When I read that Shormistha Mukherjee was able to draw boundaries I could see the difference in our experiences. But for the first time, I was also validated. I wasn’t wrong to have those feelings of guilt, fear, shame, loss of self esteem. Even though I didn’t speak of these things as opposed to the positive aspects of surviving, I now know that it was okay to not be optimistic the whole time. I also realised that it wasn’t entirely self-betrayal to be comforting others. She felt it too.
“It was funny. All these people going to pieces, and the patient going, ‘There, there.’”
The thing that I enjoyed reading about the most is the side-effects of chemotherapy. I firmly believe that treatment for cancer is worse than its symptoms. I mean, when I see people being afraid of cancer, I chuckle inside my head – wait till you hear of chemotherapy, just you wait!
The description of chemotherapy is perhaps the most devastating part for any reader, not for me. I was right there, living it all over again, rather glad that it’s over. Vomiting? Yes. Loss of self-esteem with hairfall? Hell yeah! Bowel movements have their own mood swings? There, there. Awkward places to put medicines in? Been there sister! So on and so forth. I ‘enjoyed’ it so much that I wanted the treatment to go on and on.
Mukherjee had six months of chemotherapy, I had it for three goddamn years – I practically started looking at the chemo port as a part of my body and mourned plenty when it was removed to mark the completion of my treatment.
As odd as it may sound, chemotherapy is a language that I understand and would any day sit down to talk about it if I find people who enjoy it without giving me looks that say, she’s crazy! C’mon! We lived the dreadful times, it’s only fair that we get to describe it with all the drama and flair – which Mukherjee does just about right!
I don’t quite know if there’s a survival guide for cancer. Is there a reason why some people live, others don’t? I know that people see it as a deadly disease, rightly so. So, when someone survives it, it seems like a miracle. Something that wasn’t expected. They call the survivor brave. Fighter is how they are addressed in every conversation. It honestly feels good, to be acknowledged, feel seen. However, it often happens that people are completely unaware of the big ball of contradictory emotions running in the veins of survivors. There’s the optimism to fight, hold on. There’s also the thought to just give up on some days.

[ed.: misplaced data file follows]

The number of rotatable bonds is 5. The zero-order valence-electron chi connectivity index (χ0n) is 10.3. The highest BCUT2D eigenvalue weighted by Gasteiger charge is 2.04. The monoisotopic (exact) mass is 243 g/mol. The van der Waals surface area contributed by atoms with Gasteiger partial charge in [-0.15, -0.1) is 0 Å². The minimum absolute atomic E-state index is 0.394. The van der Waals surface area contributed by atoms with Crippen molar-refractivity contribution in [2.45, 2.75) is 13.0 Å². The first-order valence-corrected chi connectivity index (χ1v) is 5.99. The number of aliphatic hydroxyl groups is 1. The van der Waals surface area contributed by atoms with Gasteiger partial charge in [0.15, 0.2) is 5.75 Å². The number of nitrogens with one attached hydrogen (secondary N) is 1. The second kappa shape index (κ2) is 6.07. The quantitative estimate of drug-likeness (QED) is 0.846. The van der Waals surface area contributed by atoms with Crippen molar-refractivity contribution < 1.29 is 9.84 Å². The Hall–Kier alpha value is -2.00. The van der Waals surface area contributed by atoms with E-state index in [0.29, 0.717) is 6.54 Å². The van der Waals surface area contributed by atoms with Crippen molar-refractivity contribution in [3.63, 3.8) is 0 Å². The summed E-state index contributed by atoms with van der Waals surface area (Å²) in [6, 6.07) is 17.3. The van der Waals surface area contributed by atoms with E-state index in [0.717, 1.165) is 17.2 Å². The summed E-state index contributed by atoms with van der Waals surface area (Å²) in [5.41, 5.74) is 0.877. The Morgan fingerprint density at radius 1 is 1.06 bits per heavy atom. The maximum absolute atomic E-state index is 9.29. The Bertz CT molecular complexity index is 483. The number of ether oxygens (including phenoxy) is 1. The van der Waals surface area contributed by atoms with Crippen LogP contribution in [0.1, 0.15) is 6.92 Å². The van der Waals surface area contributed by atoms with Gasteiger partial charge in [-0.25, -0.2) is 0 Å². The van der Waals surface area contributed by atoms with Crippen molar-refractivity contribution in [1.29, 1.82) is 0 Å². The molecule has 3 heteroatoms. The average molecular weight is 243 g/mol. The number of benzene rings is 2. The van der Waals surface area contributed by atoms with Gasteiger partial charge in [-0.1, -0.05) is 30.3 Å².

I believe this is a crucial aspect of survivor narratives – that they create the space to express how they felt without the obligation to part life lessons if they don’t want to. I absolutely love that Shormistha Mukherjee spoke of a few lessons towards the end, giving them some limelight, but not enough to make them the centre of her story.
Cancer, You Picked the Wrong Girl is a well balanced depiction right from the beginning. It shows that the person who’s just got the diagnosis can be simply worried about her neon bra and where to put it, and that’s Ok. She doesn’t have to be crying and drowning in depression right away. There’s no prescribed response. So, while people see survivors as they do, I think it’s very important to hold space for survivors to tell their story!
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Freelance writer, researcher, and book reviewer. Words at Women's Web, Purple Pencil Project, Bookish Santa, Cesurae. Translation enthusiast. read more...
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As he stood in front of his door, Nishant prayed that his wife would be in a better mood. The baby thing was tearing them apart. When was the last time he had seen his wife smile?
Veena got into the lift. It was a festival day, and the space was crammed with little children dressed in bright yellow clothes, wearing fancy peacock feather crowns, and carrying flutes. Janmashtami gave her the jitters. She kept her face down, refusing to socialize with anyone.
They had moved to this new apartment three months ago. The whole point of shifting had been to get away from the ruthless questioning by ‘well-wishers’.
“You have been married for ten years! Why no child yet?”
I huffed, puffed and panted up the hill, taking many rest breaks along the way. My calf muscles pained, my heart protested, and my breathing became heavy at one stage.
“Let’s turn back,” my husband remarked. We stood at the foot of Shravanbelagola – one of the most revered Jain pilgrimage centres. “We will not climb the hill,” he continued.
My husband and I were vacationing in Karnataka. It was the month of May, and even at the early hour of 8 am in the morning, the sun scorched our backs. After visiting Bangalore and Mysore, we had made a planned stop at this holy site in the Southern part of the state en route to Hosur. Even while planning our vacation, my husband was very excited at the prospect of visiting this place and the 18 m high statue of Lord Gometeshwara, considered one of the world’s tallest free-standing monolithic statues.
What we hadn’t bargained for was there would be 1001 granite steps that needed to be climbed to have a close-up view of this colossal magic three thousand feet above sea level on a hilltop. It would be an understatement to term it as an arduous climb.